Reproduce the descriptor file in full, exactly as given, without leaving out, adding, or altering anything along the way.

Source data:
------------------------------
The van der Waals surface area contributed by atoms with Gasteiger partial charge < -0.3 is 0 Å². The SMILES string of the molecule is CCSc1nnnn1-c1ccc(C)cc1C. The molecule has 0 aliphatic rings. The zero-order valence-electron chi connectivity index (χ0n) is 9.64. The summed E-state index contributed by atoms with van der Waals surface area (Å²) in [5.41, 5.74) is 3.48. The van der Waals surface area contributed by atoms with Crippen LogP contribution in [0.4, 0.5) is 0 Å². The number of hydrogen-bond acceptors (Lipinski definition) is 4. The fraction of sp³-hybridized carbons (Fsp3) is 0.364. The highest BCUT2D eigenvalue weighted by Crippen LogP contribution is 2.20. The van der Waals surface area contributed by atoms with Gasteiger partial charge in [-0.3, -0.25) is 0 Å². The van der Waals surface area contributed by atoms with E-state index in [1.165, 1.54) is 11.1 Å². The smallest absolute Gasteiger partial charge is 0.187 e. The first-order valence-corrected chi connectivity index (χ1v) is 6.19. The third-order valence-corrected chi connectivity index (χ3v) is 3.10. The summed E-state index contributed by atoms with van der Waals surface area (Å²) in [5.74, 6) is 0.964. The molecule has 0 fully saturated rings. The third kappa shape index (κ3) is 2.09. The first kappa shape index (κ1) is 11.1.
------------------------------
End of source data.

The van der Waals surface area contributed by atoms with Gasteiger partial charge < -0.3 is 0 Å². The SMILES string of the molecule is CCSc1nnnn1-c1ccc(C)cc1C. The molecule has 0 aliphatic rings. The zero-order valence-electron chi connectivity index (χ0n) is 9.64. The summed E-state index contributed by atoms with van der Waals surface area (Å²) in [5.41, 5.74) is 3.48. The van der Waals surface area contributed by atoms with Crippen LogP contribution in [0.4, 0.5) is 0 Å². The number of hydrogen-bond acceptors (Lipinski definition) is 4. The fraction of sp³-hybridized carbons (Fsp3) is 0.364. The highest BCUT2D eigenvalue weighted by Crippen LogP contribution is 2.20. The van der Waals surface area contributed by atoms with Gasteiger partial charge in [-0.3, -0.25) is 0 Å². The van der Waals surface area contributed by atoms with E-state index in [1.165, 1.54) is 11.1 Å². The smallest absolute Gasteiger partial charge is 0.187 e. The first-order valence-corrected chi connectivity index (χ1v) is 6.19. The third-order valence-corrected chi connectivity index (χ3v) is 3.10. The summed E-state index contributed by atoms with van der Waals surface area (Å²) in [5.74, 6) is 0.964. The molecule has 0 fully saturated rings. The third kappa shape index (κ3) is 2.09. The first kappa shape index (κ1) is 11.1.